The News Desk is a collection of news, notes and breaking items affecting the Fredericksburg community.
Stafford planners OK Ferry Farm rezoning
By Katie Thisdell
Walking through a model of George Washington’s boyhood home is closer to being possible.
The Stafford County Planning Commission OK’d a rezoning for Ferry Farm that would allow reconstruction of the home where the president spent his youth.
Plans from the George Washington Foundation also call for a new visitors center and administration building, and later, a ferry crossing over the Rappahannock River.
Bill Garner, president of the foundation, thanked the many groups involved to get Ferry Farm to this point.
“I’ve challenged myself to find a site with this
many special elements to it, and I haven’t been able to do it,” Garner told the commission Wednesday.
All that’s left of the house is a foundation, identified as such in 2008 following a years-long archaeological dig that yielded 6,000 artifacts. A small building nearby is a surveyor’s shed.
“The majority of the property will remain in the state it’s in now, the natural state,” said Assistant Planning Director Kathy Baker at Wednesday’s meeting.
Ferry Farm didn’t get its name until long after the Washington family left the property, which was at one time more than 600 acres.
In 1990, about half the now 107-acre property was rezoned for commercial use. A proposed retail center was denied. The other portion is zoned for agricultural use.
The Heritage Interpretation Zoning District classification was adopted in 2008 specifically to preserve and enhance historic sites. The county is the applicant for the rezoning.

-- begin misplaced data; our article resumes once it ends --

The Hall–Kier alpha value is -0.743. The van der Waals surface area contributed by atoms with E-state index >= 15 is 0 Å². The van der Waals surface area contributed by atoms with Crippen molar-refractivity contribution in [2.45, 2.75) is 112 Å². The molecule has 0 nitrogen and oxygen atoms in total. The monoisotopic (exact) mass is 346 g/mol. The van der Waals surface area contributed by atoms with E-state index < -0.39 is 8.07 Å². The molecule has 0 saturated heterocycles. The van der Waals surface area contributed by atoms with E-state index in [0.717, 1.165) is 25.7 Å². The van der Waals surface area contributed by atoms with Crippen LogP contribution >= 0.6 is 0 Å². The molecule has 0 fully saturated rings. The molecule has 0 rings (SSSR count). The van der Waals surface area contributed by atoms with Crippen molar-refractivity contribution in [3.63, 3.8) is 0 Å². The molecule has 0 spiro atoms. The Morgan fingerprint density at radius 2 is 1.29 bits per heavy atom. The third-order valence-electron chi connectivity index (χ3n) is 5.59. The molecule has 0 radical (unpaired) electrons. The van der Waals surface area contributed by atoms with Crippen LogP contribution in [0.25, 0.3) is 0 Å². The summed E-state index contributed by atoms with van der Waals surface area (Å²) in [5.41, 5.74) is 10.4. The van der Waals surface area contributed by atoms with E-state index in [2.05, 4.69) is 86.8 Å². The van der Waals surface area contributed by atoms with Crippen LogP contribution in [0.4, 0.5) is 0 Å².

The National Park Service has an easement on Ferry Farm, which is listed on the National Register of Historic Places and the Virginia Landmarks Register.
The number of visitors at build-out could drastically increase, according to one study—from 16,000 annually now to 113,000 annually, or nearly 16,000 in a peak month.
Improvements would be needed to create a new entrance at the State Route 3/Ferry Road intersection.
Planning Commissioner James Schwartz said the expanded historic site looks “extremely impressive” and will be beneficial to the county and the entire country.
Eventually, the Stafford attraction would be the endpoint on a pedestrian and bicycle trail that runs along the southern part of the county, connecting Ferry Farm to the Gari Melchers Home and Studio at Belmont.
Discussion about where and how that trail would end at Ferry Farm is ongoing, Garner said, “as long as there is a safe way to accomplish this and it makes sense to both the county and foundation.”
Katie Thisdell: 540/735-1975